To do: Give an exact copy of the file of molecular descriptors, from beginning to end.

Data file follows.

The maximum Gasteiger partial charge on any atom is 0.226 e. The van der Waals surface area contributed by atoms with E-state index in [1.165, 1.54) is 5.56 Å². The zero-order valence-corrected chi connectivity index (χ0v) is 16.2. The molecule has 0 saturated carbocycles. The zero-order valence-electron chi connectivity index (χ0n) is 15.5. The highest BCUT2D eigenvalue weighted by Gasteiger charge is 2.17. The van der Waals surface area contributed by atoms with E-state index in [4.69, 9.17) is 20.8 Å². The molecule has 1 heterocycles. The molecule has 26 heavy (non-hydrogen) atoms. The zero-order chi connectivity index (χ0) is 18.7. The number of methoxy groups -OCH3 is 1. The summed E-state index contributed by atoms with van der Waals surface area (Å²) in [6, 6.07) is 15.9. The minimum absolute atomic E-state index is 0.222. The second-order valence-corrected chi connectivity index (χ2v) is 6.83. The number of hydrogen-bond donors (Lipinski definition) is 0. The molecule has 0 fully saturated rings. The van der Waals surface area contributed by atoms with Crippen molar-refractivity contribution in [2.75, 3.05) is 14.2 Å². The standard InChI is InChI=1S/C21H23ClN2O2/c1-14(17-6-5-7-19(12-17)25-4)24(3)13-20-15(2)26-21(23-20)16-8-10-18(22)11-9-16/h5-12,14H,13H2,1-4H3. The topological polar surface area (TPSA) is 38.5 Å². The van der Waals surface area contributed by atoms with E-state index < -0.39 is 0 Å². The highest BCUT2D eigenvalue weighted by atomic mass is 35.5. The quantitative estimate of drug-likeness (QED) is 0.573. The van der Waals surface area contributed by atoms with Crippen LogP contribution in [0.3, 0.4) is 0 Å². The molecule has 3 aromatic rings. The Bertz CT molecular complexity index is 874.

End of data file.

The maximum Gasteiger partial charge on any atom is 0.226 e. The van der Waals surface area contributed by atoms with E-state index in [1.165, 1.54) is 5.56 Å². The zero-order valence-corrected chi connectivity index (χ0v) is 16.2. The molecule has 0 saturated carbocycles. The zero-order valence-electron chi connectivity index (χ0n) is 15.5. The highest BCUT2D eigenvalue weighted by Gasteiger charge is 2.17. The van der Waals surface area contributed by atoms with E-state index in [4.69, 9.17) is 20.8 Å². The molecule has 1 heterocycles. The molecule has 26 heavy (non-hydrogen) atoms. The zero-order chi connectivity index (χ0) is 18.7. The number of methoxy groups -OCH3 is 1. The summed E-state index contributed by atoms with van der Waals surface area (Å²) in [6, 6.07) is 15.9. The minimum absolute atomic E-state index is 0.222. The second-order valence-corrected chi connectivity index (χ2v) is 6.83. The number of hydrogen-bond donors (Lipinski definition) is 0. The molecule has 0 fully saturated rings. The van der Waals surface area contributed by atoms with Crippen molar-refractivity contribution in [2.75, 3.05) is 14.2 Å². The standard InChI is InChI=1S/C21H23ClN2O2/c1-14(17-6-5-7-19(12-17)25-4)24(3)13-20-15(2)26-21(23-20)16-8-10-18(22)11-9-16/h5-12,14H,13H2,1-4H3. The topological polar surface area (TPSA) is 38.5 Å². The van der Waals surface area contributed by atoms with E-state index < -0.39 is 0 Å². The highest BCUT2D eigenvalue weighted by atomic mass is 35.5. The quantitative estimate of drug-likeness (QED) is 0.573. The van der Waals surface area contributed by atoms with Crippen LogP contribution in [0.3, 0.4) is 0 Å². The molecule has 3 aromatic rings. The Bertz CT molecular complexity index is 874.